Know Your Enemy: Frank Meyer, the Father of Fusionism

Know Your Enemy: Frank Meyer, the Father of Fusionism

A deep dive into the life and work of Frank S. Meyer, the longtime senior editor at National Review who became most famous for his theory of “fusionism,” which combined the traditional and libertarian strains of the conservative movement.

Frank S. Meyer testifying before the House Un-American Activities Committee on July 21, 1959 (Flickr)

Know Your Enemy is a podcast about the American right co-hosted by Matthew Sitman and Sam Adler-Bell. Read more about it here. You can subscribe to, rate, and review the show on Apple Podcasts and Stitcher, and receive bonus content by supporting the podcast on Patreon.

Matt and Sam dedicate an entire episode to an underappreciated but indispensable figure in the founding of post-war conservatism: Frank S. Meyer, the father of “fusionism.”

Meyer was a man of contradictions: an ex-communist ideologue who longed for consensus; a cantankerous, unyielding debater who kept his friends and rivals close; a bohemian, individualist Jew who argued vociferously for freedom and against repressive orthodoxies, but who converted to Catholicism on his death bed. In this episode, we explore his life, work, and legacy—including his most famous book, In Defense of Freedom: A Conservative Credo. Along the way, we ask some big questions: Why was it so important for Meyer to find a philosophical justification for fusing the traditional and libertarian strains of the conservative movement? How did he go about doing it? And did it work?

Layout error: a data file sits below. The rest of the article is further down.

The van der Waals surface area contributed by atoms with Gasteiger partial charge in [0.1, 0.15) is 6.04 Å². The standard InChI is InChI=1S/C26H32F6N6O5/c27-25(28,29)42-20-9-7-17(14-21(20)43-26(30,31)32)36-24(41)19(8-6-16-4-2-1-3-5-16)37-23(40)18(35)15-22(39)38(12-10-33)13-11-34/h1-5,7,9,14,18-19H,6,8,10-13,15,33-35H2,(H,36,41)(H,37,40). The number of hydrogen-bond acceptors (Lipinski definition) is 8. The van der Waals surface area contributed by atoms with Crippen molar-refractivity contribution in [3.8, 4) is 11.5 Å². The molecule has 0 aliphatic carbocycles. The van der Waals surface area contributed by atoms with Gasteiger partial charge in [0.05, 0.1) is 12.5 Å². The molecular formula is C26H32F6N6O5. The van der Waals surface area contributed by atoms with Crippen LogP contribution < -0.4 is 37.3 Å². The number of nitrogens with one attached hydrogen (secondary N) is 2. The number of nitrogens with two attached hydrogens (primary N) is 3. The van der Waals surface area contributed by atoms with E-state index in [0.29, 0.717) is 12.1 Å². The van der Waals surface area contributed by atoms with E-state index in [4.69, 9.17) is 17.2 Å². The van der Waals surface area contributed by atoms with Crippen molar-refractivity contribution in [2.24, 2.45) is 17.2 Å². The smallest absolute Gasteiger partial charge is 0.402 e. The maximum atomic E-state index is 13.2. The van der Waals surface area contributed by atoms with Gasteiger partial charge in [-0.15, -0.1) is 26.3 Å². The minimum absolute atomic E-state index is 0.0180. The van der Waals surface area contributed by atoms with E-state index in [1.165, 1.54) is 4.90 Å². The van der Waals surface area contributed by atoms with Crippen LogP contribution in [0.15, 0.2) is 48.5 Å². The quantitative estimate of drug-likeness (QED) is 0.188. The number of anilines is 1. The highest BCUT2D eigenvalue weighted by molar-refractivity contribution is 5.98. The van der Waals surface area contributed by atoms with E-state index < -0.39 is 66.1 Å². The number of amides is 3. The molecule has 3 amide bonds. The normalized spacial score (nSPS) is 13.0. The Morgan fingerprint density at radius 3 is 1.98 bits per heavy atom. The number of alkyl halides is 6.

Today, many—especially younger—conservatives consider fusionism to be a dead consensus, a marriage of erstwhile convenience in which economic libertarians got everything they wanted while Christian traditionalists saw unfettered capitalism and licentious liberalism destroy the things they had hoped to conserve: church, family, and community. As the seams of the fusionist alliance fray, we look back to the man who conceived it in the first place.

 

Sources and further reading:

Frank S. Meyer, In Defense of Freedom: A Conservative Credo, Regnery (1962)

George H. Nash, The Conservative Intellectual Movement in America Since 1945, Basic Books (1976)

Jeffrey Hart, The Making of the American Conservative Mind: National Review and Its Times, ISI Books (2006)

Garry Wills, Confessions of a Conservative, Doubleday (1979)

Kevin J. Smant and M. Stanton Evans, Principles and Heresies: Frank S. Meyer and the Shaping of the American Conservative Movement, ISI Books (2002)

Various, Against the Dead Consensus, First Things (2019)

Frank S. Meyer, The Twisted Tree of Liberty, National Review (1962)

L. Brent Bozell Jr., Freedom or Virtue, National Review (1962)

 

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Lima